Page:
FraudKurt Ramin, CFE, gives his take on the Association of Certified Fraud Examiners’ recently held debut Middle Eastern conference on best practices for fraud mitigation. 

On February 14th and 15th, more than 300 anti-fraud professionals from across the world descended on the Palm Jumeirah’s Atlantis Hotel to exchange ideas and best industry practices on fraud detection and prevention. The topics discussed included some of the most pressing issues in fraud-fighting today, from virtual currencies and e-banking fraud, to fraud risk, money laundering and cybersecurity.

They all came in the name of the Association of Certified Fraud Examiners’ (ACFE’s) first ever Middle East regional event, hosted by the Financial Audit Department (FAD) of the Dubai Government, under the patronage of His Highness Sheikh Maktoum Bin Mohammed Bin Rashid Al Maktoum, Deputy Ruler of Dubai and Chairman of FAD.

Founded in 1988, the ACFE is the world’s largest anti-fraud organisation and premier provider of anti-fraud training and education. Together, with more than 75,000 members, the ACFE is reducing business fraud worldwide and inspiring public confidence in the integrity and objectivity within the profession on a global scale. FAD conducts regular financial audits, performance audits and information systems audits for ascertaining the extent of legality, adequacy of financial prudency and management of financial operations.

International expert on organised crime and fraud issues, Jeffrey Robinson, said, “Insiders in corporate fraud steal from the company because they feel entitled to, because the company has done them wrong, or because they feel the company owes them.” He continued with tips for consumers. “Fraud can only happen if the victim cooperates. The only way you can really protect yourself is to stop at every turn and say to yourself: “Why is this happening to me? Is it too good to be true? If it is too good to be true, it’s not true.” If you get a suspicious e-mail or phone call, just get on Google and check what had been said or written about it.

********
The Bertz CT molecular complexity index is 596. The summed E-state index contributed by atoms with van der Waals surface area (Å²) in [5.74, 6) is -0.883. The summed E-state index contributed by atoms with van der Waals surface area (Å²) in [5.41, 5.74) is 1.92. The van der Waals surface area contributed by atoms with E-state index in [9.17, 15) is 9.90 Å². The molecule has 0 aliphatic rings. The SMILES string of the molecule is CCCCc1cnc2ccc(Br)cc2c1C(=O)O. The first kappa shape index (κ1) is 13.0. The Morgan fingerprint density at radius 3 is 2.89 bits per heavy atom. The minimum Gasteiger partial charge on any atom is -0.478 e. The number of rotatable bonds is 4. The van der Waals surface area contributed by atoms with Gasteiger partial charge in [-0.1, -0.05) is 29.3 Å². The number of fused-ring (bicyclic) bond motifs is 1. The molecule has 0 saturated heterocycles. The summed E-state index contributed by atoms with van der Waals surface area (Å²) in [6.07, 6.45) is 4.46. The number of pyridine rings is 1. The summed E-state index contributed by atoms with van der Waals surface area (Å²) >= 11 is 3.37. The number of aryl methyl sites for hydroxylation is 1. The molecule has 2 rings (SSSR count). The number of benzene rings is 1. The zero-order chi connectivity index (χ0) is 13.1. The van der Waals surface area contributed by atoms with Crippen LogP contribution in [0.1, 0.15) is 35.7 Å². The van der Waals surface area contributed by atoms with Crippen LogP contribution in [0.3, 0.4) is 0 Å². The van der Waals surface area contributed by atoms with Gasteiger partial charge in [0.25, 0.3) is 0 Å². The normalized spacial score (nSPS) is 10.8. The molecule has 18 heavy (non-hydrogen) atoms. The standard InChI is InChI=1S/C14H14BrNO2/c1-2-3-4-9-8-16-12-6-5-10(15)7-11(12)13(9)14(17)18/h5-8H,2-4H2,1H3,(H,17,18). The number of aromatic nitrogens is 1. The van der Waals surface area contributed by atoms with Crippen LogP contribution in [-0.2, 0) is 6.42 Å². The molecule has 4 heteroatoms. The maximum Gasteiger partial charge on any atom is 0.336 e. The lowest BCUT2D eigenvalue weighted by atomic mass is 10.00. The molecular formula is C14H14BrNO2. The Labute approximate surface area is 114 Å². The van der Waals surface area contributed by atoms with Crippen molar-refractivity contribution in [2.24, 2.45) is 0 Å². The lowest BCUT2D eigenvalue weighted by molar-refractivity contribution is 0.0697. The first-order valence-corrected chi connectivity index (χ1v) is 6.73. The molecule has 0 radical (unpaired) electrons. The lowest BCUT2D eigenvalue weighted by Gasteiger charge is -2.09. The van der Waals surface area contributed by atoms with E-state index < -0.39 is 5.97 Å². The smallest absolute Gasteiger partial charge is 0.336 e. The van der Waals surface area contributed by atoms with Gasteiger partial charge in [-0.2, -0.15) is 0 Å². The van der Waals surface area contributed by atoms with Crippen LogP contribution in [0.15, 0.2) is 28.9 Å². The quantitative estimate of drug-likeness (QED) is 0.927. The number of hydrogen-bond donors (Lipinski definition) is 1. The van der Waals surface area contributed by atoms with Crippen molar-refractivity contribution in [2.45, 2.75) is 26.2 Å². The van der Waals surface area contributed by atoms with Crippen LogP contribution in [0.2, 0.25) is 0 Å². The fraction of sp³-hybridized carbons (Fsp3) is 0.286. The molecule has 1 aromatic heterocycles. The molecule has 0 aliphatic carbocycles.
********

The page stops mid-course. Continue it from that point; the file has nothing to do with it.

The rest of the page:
The incidence of fraud increases during a slowdown, or recession, said Hamed Kazim, a senior advisor to the Government of Dubai. Quoting a recent study, he said, “About 70 per cent of the frauds were committed by people who they should not have hired in the first place.” Companies need to introduce steps to increase scrutiny for entry level employees regarding their competencies, background checks and references to define critical positions. “There needs to be a culture of awareness in the organisation,” Kazim added.